George Washington Papers

To George Washington from Francis Bailey, 2 February 1790

From Francis Bailey

New-York, Feby 2. 1790.

To the honorable the President and the honorable the Members of the Senate, of the United States of America the Memorial and Petition of Francis Bailey of the City of Philadelphia, Printer,

Most respectfully sheweth,

That your petitioner, has invented a mode of forming Types, for printing devices, to surround, or make parts of printed papers, for any use, which cannot be counterfeited, by the most ingenious Artists in sculpture, or by any other means. That the simplicity of his invention is such, that it would be difficult to describe it; without conveying, in a very few words, the whole secret, so plainly, as to enable any artist to profit himself by the discovery. Your petitioner apprehends, that the only mode of securing to himself and his heirs, any benefit by his invention, is to disclose it, to a Committee of your honorable house, or to such heads of executive departments, as your honorable house, shall think proper to recommend, in order to obtain an exclusive right, to the use of his discovery; not doubting, but the utility of his invention, will point out the propriety of employing the petitioner, to print all such Official Papers, as may be necessary for the several Offices, within the United States, which your petitioner will undertake to execute, at the prices which you have already paid, without charging any thing, for adding these inimitable devices.

Your petitioner, respectfully prays, that your honorable house, would direct an enquiry, into the said invention, which your petitioner is ready to disclose; and thereupon, to encourage your petitioner, in such manner, as his discovery shall appear to merit. Your respectful petitioner,

Francis Bailey.

ALS, DNA: RG 46, First Congress, Petitions and Memorials, Resolutions of State Legislatures, and Related Documents.

Francis Bailey (c.1744-1817) was a printer and journalist who began publication of the Lancaster Almanac in Lancaster, Pa., in 1771. During the Revolution he printed an edition of the Articles of Confederation and the fourth edition of Thomas Paine’s Common Sense. In 1778 Bailey published, with Hugh Henry Brackenridge, the United States Magazine, and in 1781 he became editor of the Freeman’s Journal or the North American Intelligencer. From time to time he acted as printer for Congress and for the state of Pennsylvania.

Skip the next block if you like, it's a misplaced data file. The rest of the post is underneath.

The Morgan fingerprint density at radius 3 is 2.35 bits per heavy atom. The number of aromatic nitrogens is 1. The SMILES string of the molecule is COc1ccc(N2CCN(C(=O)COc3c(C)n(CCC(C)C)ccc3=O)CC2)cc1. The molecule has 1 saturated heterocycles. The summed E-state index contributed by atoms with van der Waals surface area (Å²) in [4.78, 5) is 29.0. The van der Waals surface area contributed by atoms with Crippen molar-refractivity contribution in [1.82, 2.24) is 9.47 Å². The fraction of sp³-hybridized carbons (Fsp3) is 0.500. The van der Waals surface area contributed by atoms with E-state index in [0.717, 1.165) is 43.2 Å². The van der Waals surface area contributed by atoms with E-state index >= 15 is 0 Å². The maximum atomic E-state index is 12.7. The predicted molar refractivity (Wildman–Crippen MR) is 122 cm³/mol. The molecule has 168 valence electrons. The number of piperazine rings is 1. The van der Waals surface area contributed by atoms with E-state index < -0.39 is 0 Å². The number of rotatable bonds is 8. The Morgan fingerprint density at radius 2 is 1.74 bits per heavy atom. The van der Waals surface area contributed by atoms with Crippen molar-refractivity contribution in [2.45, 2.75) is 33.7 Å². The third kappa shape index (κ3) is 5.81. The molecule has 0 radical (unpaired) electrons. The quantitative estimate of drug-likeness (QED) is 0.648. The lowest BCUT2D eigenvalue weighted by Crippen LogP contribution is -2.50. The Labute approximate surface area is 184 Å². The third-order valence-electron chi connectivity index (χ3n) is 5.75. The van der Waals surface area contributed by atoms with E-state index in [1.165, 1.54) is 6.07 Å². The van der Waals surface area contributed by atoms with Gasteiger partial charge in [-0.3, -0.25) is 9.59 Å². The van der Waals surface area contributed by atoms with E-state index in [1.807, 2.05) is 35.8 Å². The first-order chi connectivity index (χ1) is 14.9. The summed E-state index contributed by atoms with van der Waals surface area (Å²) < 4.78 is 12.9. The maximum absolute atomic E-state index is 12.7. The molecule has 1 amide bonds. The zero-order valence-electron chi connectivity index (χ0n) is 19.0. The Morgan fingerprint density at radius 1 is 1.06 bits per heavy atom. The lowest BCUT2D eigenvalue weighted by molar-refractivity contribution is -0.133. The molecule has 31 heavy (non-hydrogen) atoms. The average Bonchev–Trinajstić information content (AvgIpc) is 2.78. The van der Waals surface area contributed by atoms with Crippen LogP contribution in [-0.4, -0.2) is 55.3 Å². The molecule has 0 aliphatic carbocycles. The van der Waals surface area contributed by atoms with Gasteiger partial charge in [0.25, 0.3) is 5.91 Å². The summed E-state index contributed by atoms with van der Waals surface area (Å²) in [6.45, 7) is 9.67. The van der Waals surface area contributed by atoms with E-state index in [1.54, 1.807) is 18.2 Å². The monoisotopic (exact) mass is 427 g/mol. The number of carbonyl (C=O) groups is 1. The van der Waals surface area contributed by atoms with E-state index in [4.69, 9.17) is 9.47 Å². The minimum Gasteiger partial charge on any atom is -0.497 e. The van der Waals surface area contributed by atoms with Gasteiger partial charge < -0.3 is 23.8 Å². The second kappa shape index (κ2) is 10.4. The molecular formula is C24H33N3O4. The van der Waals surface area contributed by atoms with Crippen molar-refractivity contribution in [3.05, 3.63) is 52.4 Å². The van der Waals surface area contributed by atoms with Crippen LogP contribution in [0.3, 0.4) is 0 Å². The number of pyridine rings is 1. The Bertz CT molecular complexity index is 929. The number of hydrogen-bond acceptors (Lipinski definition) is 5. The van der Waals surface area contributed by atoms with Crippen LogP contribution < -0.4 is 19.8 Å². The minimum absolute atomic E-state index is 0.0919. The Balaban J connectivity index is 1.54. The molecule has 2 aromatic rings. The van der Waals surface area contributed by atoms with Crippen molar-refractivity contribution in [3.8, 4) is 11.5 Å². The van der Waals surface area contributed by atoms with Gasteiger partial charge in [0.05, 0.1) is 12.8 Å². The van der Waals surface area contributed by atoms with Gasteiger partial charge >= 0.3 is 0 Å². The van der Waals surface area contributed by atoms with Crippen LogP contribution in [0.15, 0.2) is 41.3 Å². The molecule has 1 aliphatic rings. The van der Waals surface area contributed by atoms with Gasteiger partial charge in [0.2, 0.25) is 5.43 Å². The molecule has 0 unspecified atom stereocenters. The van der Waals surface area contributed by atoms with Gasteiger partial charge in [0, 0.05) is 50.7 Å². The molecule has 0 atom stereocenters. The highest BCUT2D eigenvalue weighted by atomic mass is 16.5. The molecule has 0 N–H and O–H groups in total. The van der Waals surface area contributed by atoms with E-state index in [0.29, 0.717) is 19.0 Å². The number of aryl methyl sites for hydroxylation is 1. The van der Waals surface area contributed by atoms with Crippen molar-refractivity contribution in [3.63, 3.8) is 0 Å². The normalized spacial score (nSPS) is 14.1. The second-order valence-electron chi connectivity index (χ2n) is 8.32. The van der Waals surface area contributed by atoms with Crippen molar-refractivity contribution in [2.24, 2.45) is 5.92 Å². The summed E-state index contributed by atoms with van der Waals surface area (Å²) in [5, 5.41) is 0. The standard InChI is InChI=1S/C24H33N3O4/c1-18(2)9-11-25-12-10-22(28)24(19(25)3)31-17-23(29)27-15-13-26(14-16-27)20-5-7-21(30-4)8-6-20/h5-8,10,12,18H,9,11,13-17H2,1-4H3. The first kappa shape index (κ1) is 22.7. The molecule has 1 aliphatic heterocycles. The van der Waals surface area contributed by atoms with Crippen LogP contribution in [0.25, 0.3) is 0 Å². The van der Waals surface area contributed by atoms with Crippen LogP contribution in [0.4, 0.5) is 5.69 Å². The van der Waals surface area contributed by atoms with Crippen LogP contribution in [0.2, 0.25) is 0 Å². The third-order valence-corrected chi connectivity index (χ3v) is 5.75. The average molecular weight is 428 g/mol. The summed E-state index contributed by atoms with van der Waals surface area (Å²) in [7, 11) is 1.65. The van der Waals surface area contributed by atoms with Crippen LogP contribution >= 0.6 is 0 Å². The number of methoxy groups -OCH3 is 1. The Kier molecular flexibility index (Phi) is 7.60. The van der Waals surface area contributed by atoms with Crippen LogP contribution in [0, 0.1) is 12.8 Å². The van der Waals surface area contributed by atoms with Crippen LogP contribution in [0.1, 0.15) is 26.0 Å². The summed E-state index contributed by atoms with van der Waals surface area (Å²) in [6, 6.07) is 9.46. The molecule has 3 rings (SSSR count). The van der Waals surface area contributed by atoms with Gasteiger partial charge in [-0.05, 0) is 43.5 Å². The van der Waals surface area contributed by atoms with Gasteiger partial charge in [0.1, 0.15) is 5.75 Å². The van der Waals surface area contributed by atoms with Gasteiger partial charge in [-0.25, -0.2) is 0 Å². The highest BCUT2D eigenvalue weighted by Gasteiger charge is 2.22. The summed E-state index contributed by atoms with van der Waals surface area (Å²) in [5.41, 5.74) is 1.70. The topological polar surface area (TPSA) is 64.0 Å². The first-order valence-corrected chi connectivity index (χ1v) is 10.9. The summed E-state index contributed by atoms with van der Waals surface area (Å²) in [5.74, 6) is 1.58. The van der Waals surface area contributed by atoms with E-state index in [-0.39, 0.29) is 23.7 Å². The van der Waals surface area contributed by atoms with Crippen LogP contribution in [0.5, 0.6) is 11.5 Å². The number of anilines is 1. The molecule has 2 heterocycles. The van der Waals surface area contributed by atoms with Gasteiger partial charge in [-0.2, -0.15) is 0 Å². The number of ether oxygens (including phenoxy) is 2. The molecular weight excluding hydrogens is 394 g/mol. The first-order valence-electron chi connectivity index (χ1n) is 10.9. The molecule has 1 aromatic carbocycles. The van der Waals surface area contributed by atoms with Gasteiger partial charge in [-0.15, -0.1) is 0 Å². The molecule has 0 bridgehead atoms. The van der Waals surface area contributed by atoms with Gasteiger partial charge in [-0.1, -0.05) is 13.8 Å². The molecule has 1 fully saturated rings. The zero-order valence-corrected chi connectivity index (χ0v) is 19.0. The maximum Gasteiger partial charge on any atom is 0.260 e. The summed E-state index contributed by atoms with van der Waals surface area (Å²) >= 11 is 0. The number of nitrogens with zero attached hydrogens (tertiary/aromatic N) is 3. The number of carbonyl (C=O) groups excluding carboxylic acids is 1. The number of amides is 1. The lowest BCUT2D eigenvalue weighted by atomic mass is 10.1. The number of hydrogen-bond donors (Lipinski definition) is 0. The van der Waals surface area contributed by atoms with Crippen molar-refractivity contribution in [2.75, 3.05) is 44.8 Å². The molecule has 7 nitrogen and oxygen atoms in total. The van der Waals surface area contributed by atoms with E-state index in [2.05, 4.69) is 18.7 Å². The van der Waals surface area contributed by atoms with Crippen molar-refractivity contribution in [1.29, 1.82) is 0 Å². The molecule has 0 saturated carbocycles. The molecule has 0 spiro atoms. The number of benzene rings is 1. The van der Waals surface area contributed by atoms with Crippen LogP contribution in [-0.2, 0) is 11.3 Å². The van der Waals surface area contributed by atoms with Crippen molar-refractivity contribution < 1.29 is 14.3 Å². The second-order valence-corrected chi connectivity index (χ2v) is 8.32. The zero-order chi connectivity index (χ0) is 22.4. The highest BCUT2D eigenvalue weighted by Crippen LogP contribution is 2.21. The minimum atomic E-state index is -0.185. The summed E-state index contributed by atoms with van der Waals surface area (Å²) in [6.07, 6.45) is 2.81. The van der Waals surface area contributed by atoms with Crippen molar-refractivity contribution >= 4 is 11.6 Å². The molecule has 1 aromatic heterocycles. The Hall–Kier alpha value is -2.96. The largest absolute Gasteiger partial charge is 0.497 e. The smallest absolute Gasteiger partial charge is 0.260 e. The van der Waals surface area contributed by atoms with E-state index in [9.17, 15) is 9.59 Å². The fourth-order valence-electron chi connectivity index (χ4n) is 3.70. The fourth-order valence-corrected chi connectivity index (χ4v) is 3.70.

According to GW’s diary entry for 25 Jan. 1790, Bailey was introduced by congressmen Thomas Scott and Thomas Hartley of Pennsylvania and Alexander White of Virginia (Diaries description begins Donald Jackson and Dorothy Twohig, eds. The Diaries of George Washington. 6 vols. Charlottesville, Va., 1976–79. description ends , 6:13). Bailey’s petition was presented in the Senate on 2 Feb. and referred to a committee which recommended that the petition be referred to the secretary of the treasury. The House of Representatives, to which Bailey sent the petition on 29 Jan., also referred it to Hamilton (DHFC, description begins Linda Grant De Pauw et al., eds. Documentary History of the First Federal Congress of the United States of America, March 4, 1789-March 3, 1791. 20 vols. to date. Baltimore, 1972—. description ends 1:235, 245, 3:279, 284, 304). Hamilton reported, 23 Feb. 1790, stressing the difficulty of deciding “to what extent that Invention will afford the Security against Counterfeiting, which is the Object of it,” but stating that “nevertheless he is of opinion, it will be likely to add to the difficulty of that pernicious practice, in a sufficient degree, to merit the countenance of Government, by securing to the Petitioner an exclusive right to the use of his Invention” (Syrett, Hamilton Papers, description begins Harold C. Syrett et al., eds. The Papers of Alexander Hamilton. 27 vols. New York, 1961–87. description ends 6:277). On 26 Feb. the House ordered a bill to be brought in “securing to the said Francis Bailey an exclusive privilege to the use of his invention” (DHFC, description begins Linda Grant De Pauw et al., eds. Documentary History of the First Federal Congress of the United States of America, March 4, 1789-March 3, 1791. 20 vols. to date. Baltimore, 1972—. description ends 1:307). The House bill—“An Act to vest in Francis Bailey, the exclusive privilege of making, using, and vending to others, punches for stamping the matrices of types, and impressing marks on plates, or any other substance, to prevent counterfeits, upon a principle by him invented, for a terms of years”—was remanded to the Senate on 2 Mar., and on 4 Mar. the Senate postponed the bill until a “bill to promote the progress of useful arts shall be taken into consideration” (ibid., 1:250, 251). Bailey would have been able to apply for a patent under the terms of “An Act to promote the progress of useful arts” (1 Stat. description begins Richard Peters, ed. The Public Statutes at Large of the United States of America, from the Organization of the Government in 1789, to March 3, 1845 . . .. 8 vols. Boston, 1845-67. description ends 109–12 [10 April 1790]).

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